The Ancient Roman Writers Who Laid the Foundations of Anti-Semitism

While many, if not most, histories of anti-Semitism begin with early Christian attacks on Judaism, the pseudonymous Dr. Dark Age argues that key tropes of modern anti-Jewish prejudice can be found in the works of such Roman intellectuals as Cicero and Tacitus:

[In his Pro Flacco], Cicero uses an important phrase to describe the Jewish religion: barbara superstitio. This phrase does not translate into “barbarian superstition” as easily as you might think. To understand the insult, you have to grasp its opposite: the ancient Roman concept of pietas. Pietas is a more complex concept than our modern religious idea of “piety”; it required duty and loyalty to the gods, to family, and perhaps most of all, to Rome itself.

Rome’s commitment to its deities . . . was inextricable from Roman patriotic duty. Thus, superstitio was considered not just sacrilegious, but specifically anti-Roman; it made a person an enemy of the state. Meanwhile, barbarus, taken from the Greek barbaros, meant “foreign,” though it could carry connotations of the primitive. Thus the phrase barbara superstitio, when attached to the Jewish religion, renders both the faith and its followers unpatriotic, sacrilegious, backward, and alien.

Cicero’s anti-Jewish views . . . were unusual for Romans at first. . . . A century later, when Rome besieged Judea, the seeds Cicero planted flourished into a full, and poisonous, propaganda campaign. . . .

Tacitus [writing at the time of the Jewish Revolt in 70 CE], doesn’t just demonize the Jews for rejecting Roman religion; . . . his screed against the Jewish people resounds with some painfully familiar anti-Semitic stereotypes: Jews are wealthy; . . . Jews are cliquish and perverse; . .  . Jews are out-breeding “real” Romans; . . . Jews practice sacrilegious rituals. . . . The mythology he creates around the Jewish people paints them as perpetual corrupters, luring people away from their religions, their families, and their patriotic duties on purpose, as though Jews had a singular devotion to destroying all civilizations but their own.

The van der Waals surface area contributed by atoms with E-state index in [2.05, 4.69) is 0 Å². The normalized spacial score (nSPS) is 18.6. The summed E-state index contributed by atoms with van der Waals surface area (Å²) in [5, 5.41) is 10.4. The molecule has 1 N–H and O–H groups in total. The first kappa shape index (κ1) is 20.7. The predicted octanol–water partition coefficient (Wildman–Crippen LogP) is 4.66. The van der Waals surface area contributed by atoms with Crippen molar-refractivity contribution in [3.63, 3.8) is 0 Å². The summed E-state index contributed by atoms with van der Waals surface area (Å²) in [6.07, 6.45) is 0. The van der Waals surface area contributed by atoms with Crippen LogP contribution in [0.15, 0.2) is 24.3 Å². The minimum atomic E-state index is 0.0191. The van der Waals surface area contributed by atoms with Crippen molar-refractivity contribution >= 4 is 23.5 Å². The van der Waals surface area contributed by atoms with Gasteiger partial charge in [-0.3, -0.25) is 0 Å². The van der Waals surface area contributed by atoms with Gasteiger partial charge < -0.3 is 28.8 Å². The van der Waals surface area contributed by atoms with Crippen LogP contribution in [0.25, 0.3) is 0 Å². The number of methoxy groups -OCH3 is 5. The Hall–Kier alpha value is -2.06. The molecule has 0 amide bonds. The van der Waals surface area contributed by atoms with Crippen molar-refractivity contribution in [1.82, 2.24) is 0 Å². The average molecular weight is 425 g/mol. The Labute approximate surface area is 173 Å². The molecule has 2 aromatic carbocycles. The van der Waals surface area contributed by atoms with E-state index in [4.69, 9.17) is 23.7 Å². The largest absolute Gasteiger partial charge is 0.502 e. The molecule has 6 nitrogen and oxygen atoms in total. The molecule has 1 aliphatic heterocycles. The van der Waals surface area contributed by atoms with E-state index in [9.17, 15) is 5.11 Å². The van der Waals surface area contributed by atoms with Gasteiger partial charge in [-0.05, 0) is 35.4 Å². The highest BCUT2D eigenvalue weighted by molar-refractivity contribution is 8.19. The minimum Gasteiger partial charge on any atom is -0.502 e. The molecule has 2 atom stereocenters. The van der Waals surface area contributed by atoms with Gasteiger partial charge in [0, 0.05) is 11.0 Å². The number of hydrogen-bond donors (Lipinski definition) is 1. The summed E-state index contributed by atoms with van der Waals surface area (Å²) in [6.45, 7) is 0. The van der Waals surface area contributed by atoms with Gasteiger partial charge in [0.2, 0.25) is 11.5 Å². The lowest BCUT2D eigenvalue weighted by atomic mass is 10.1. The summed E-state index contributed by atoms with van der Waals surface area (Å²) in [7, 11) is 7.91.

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Read more at Public Medievalist

More about: ancient Judaism, Ancient Rome, Anti-Semitism, History & Ideas

The Struggle for Iraq, and What It Means for Israel

Oct. 17 2018

Almost immediately after the 2003 invasion, Iraq became a battleground between the U.S. and Iran, as the latter sent troops, money, and arms to foment and support an insurgency. The war on Islamic State, along with the Obama administration’s effort to align itself with the Islamic Republic, led to a temporary truce, but also gave Tehran-backed militias a great deal of power. Iran has also established a major conduit of supplies through Iraq to support its efforts in Syria. Meanwhile, it is hard to say if the recent elections have brought a government to Baghdad that will be pro-American or pro-Iranian. Eldad Shavit and Raz Zimmt comment how these developments might affect Israel:

Although statements by the U.S. administration have addressed Iran’s overall activity in the region, they appear to emphasize the potential for confrontation in Iraq. First and foremost, this [emphasis] stems from the U.S. perception of this arena as posing the greatest danger, in light of the extensive presence of U.S. military and civilian personnel operating throughout the country, and in light of past experience, which saw many American soldiers attacked by Shiite militias under Iranian supervision. The American media have reported that U.S. intelligence possesses information indicating that the Shiite militias and other elements under Iranian auspices intend to carry out attacks against American targets and interests. . . .

In light of Iran’s intensifying confrontation with the United States and its mounting economic crisis, Tehran finds it essential to maintain its influence in Iraq, particularly in the event of a future clash with the United States. The Iranian leadership has striven to send a message of deterrence to the United States regarding the implications of a military clash. . . .

A recently published report also indicates that Iran transferred ballistic missiles to the Shiite militias it supports in Iraq. Although Iran has denied this report, it might indeed attempt to transfer advanced military equipment to the Shiite militias in order to improve their capabilities in the event of a military confrontation between Iran and the United States and/or Israel, or a confrontation between [the militias] and the central government in Baghdad.

From Israel’s perspective, after years when the Iraqi arena received little attention from Israeli decision makers, Prime Minister Benjamin Netanyahu and Defense Minister Avigdor Liberman have mentioned the possibility of Israel’s taking action against Iranian targets in Iraq. In this context, and particularly in light of the possibility that Iraq could become an arena of greater conflict between the United States and Iran, it is critical that there be full coordination between Israel and the United States. This is of particular importance due to [the American estimation of] stability in Iraq as a major element of the the campaign against Islamic State, which, though declared a success, is not yet complete.

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More about: Barack Obama, Iran, Iraq, ISIS, Israel & Zionism, U.S. Foreign policy